AB De Villiers. Picture: AFP PHOTO/MICHAEL BRADLEY
AB De Villiers. Picture: AFP PHOTO/MICHAEL BRADLEY

WHO is the impostor in jersey No 17 for Royal Challengers Bangalore and what has he done with AB de Villiers?

It is a question Bangalore fans will have asked themselves several times during this year’s edition of the Indian Premier League (IPL).

De Villiers raised his bat to celebrate a half-century three times in his first eight innings of last year’s tournament. Eight knocks into this year’s IPL he has cracked just one 50. And that after he lit up the World Cup with a century and three half-centuries in seven innings to finish second in the averages and third on the run-scoring charts.

His pyrotechnic 162 not out off 66 balls against West Indies in Sydney was unarguably the innings of the tournament and among the greatest yet played in pyjamas. A decently paced pitch and one of the bigger outfields in the game failed to dent De Villiers’s intent: to hit the ball higher, wider and handsomer than anyone else dared, which he did.

Back in Bangalore the locals would have watched De Villiers’s display in keen anticipation. If he could do that to those opponents, what havoc would he wreak on India’s small grounds and flatter pitches against attacks that often feature bowlers who seem to have been selected on their ability to be hit for six?

So far, not a lot. Worse yet, De Villiers has managed to be dismissed in distinctly un-AB fashion. For one of the fastest, cleverest runners between the wickets to be run out twice in two completed innings — a fate De Villiers has indeed suffered at the IPL — is fodder for quiz compilers.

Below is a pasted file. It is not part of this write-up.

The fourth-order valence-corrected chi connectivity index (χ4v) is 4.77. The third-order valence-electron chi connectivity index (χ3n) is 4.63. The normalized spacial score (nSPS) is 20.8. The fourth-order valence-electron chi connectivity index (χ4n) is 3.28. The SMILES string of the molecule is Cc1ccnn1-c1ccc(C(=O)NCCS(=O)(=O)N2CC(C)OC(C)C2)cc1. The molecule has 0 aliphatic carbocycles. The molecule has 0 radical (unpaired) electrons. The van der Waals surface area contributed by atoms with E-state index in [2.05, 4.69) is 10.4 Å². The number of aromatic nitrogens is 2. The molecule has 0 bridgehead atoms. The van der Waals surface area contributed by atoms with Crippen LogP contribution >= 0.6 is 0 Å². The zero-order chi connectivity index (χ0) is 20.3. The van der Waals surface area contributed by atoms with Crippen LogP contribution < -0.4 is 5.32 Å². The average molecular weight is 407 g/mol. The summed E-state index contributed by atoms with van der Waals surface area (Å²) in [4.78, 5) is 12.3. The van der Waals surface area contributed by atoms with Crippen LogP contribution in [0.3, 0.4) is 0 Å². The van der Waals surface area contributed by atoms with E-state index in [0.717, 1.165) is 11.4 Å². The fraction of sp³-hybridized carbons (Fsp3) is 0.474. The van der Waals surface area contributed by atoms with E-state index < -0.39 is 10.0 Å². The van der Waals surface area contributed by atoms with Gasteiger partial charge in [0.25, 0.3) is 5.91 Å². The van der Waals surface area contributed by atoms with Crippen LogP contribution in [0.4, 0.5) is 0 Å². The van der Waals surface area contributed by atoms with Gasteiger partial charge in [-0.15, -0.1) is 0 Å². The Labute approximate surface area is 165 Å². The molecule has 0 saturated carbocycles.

Ditto the fact that this flashiest of footwork fetishists has also been out-stumped. And two of his innings have been ended by Jasprit Bumrah and KC Cariappa. Who? Exactly.

But, according to another player who spent much of his career carrying a disproportionate share of the load for a team’s performance, De Villiers should be cut some slack.

"It’s impossible to play the way he does every time you come to the wicket, but that’s what the expectation is," Lance Klusener said on Monday.

"He plays very high-risk cricket and sometimes it doesn’t work out.

"Someone in a faraway town sees him play like that on television — and when AB comes to town, he pays his money for his ticket and he expects to see AB play like that," he said.

"And when he doesn’t everybody starts looking for reasons."

Could one of those reasons be SA’s exit from the World Cup on March 24, which was as dramatic on the field as it was behind the scenes, what with a selection controversy on the boil? "It will definitely be in the back of a lot of their minds," Klusener said. "It takes time to digest something like that and get over it and they just haven’t had the opportunity."

Klusener knows of whence he speaks, having been involved in the calamitous run-out that tied SA’s 1999 World Cup semifinal against Australia and denied Hansie Cronjé’s team a place in the final.

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